The results continue a pattern of diminishing job prospects for college graduates. A year ago, employers told the association they would increase hiring for the class of 2008 by 16%. By this spring, though, the projecte…
0158 GMT [Dow Jones] Singapore banks at risk of credit losses from funding
Marina Bay casino-resort as operator Las Vegas Sands under financial
distress, says UOB KayHian. Notes U.S. gaming group''s US$8.8 million loss
in 2Q08, with debt/equity ratio at 3.9X while interest cover at only 0.83X,
share price down 88.3% year-to-date. All 3 Singapore banks among total of
19 lenders involved in S$5.4 billion credit facility for casino-resort,
with all 3 acting as lead arrangers. "We understand they are still holding
the bulk of term loans allocated. The only exception could be UOB as it
participated through UOB Asia, its investment banking arm." Says UOB could
have distributed portion of its term loans to some other foreign banks.
Downgrades OCBC (O39.SG) to Hold from Buy, cuts target price to S$6.55 from
S$9.80. OCBC off 4.9% at S$5.61, DBS (D05.SG) off 6.9% at S$10.80, UOB
(U11.SG) off 4.8% at S$13.82. (FKH)

GLG's Roman, NYU's Roubini Predict Hedge Fund Failures, Panic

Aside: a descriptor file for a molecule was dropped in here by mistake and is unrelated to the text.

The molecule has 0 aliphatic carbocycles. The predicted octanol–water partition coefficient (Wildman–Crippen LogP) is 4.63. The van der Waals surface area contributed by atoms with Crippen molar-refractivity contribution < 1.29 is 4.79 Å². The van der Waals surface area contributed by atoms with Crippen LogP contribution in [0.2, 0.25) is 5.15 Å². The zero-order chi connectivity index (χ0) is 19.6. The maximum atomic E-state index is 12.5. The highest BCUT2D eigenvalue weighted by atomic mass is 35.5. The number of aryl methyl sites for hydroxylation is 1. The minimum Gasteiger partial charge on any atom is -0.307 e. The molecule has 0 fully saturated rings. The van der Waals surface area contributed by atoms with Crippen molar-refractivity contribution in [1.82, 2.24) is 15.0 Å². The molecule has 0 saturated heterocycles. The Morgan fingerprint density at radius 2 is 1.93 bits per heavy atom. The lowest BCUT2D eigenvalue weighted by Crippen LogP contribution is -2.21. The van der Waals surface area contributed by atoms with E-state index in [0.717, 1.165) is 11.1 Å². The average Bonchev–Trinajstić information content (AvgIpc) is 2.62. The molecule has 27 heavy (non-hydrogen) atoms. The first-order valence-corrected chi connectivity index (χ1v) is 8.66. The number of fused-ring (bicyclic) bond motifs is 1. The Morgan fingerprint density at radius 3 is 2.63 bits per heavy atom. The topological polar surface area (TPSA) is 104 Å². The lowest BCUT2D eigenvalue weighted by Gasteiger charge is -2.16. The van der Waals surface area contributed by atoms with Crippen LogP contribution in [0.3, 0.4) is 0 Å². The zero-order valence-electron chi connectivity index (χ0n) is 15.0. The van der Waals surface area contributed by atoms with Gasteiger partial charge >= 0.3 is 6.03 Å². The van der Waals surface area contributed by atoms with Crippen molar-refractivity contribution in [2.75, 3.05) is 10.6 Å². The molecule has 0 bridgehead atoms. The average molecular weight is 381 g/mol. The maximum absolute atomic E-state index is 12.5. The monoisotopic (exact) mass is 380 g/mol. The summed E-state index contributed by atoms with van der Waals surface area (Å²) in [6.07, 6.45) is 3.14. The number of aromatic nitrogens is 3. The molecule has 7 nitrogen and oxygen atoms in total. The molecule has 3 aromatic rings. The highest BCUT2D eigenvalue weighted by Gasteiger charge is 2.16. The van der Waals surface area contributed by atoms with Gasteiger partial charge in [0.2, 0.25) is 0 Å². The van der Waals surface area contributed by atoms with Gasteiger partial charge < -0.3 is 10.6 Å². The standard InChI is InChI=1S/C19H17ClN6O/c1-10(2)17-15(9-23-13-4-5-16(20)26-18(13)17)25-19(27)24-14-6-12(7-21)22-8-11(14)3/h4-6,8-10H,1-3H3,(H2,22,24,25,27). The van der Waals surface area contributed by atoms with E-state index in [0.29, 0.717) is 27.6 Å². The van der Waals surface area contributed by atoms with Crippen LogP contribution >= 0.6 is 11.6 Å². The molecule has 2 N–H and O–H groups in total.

By Tom Cahill and Alexis Xydias

Oct. 23 (Bloomberg) -- Hedge funds closures will eliminate about 30 percent of the industry, and policy makers may need to shut markets for a week or more to stem panic, according to presentations at an investor conference today in London.

``In a fairly Darwinian manner, many hedge funds will simply disappear,'' Emmanuel Roman, co-chief executive officer at GLG Partners Inc., told the Hedge 2008 conference in London today. U.S. regulators will ``find a way to force regulation,'' said Roman, 45, who runs New York-based GLG with Noam Gottesman, 47. The firm was founded 13 years ago as a unit of Lehman Brothers Holdings Inc. and now manages about $24 billion in assets.

Nouriel Roubini, the New York University Professor who spoke at the same conference, said hundreds of hedge funds will fail as the crisis forces investors to dump assets. ``We've reached a situation of sheer panic,'' said Roubini, who predicted the financial crisis i…

Oil trading down

September trades shrink by nearly half as market players face credit squeeze
By Yang Huiwen

OIL trading in Singapore, the world's No. 3 energy trading hub, shrank by almost half last month compared to September last year.
The problem? Severe strains in the global credit market have made it much harder for traders to borrow funds to punt on the future price of black gold, which is usually a booming market.

Trading in over-the-counter (OTC) oil derivatives fell by 44 per cent last month from a year earlier, according to price assessment agency Platts.